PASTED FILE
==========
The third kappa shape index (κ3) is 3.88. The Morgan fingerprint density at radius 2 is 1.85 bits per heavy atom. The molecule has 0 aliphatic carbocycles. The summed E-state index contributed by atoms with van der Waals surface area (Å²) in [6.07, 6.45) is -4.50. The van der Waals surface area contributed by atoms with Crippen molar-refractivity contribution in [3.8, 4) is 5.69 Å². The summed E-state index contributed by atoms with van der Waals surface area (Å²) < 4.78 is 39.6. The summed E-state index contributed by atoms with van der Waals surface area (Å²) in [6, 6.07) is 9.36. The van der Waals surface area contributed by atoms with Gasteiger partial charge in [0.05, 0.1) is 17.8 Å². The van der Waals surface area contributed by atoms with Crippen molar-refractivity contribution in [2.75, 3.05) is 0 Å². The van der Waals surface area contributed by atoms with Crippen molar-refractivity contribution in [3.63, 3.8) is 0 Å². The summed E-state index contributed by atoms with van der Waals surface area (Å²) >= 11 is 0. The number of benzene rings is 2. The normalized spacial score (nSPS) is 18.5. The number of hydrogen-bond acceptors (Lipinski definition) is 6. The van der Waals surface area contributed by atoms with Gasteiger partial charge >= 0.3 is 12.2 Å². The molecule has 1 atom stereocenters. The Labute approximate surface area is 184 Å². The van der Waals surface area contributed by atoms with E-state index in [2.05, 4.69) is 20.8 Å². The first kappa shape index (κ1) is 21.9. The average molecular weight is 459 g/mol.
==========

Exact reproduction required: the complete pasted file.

The third kappa shape index (κ3) is 3.88. The Morgan fingerprint density at radius 2 is 1.85 bits per heavy atom. The molecule has 0 aliphatic carbocycles. The summed E-state index contributed by atoms with van der Waals surface area (Å²) in [6.07, 6.45) is -4.50. The van der Waals surface area contributed by atoms with Crippen molar-refractivity contribution in [3.8, 4) is 5.69 Å². The summed E-state index contributed by atoms with van der Waals surface area (Å²) < 4.78 is 39.6. The summed E-state index contributed by atoms with van der Waals surface area (Å²) in [6, 6.07) is 9.36. The van der Waals surface area contributed by atoms with Gasteiger partial charge in [0.05, 0.1) is 17.8 Å². The van der Waals surface area contributed by atoms with Crippen molar-refractivity contribution in [2.75, 3.05) is 0 Å². The van der Waals surface area contributed by atoms with Crippen molar-refractivity contribution in [3.63, 3.8) is 0 Å². The summed E-state index contributed by atoms with van der Waals surface area (Å²) >= 11 is 0. The number of benzene rings is 2. The normalized spacial score (nSPS) is 18.5. The number of hydrogen-bond acceptors (Lipinski definition) is 6. The van der Waals surface area contributed by atoms with Gasteiger partial charge >= 0.3 is 12.2 Å². The molecule has 1 atom stereocenters. The Labute approximate surface area is 184 Å². The van der Waals surface area contributed by atoms with E-state index in [2.05, 4.69) is 20.8 Å². The first kappa shape index (κ1) is 21.9. The average molecular weight is 459 g/mol.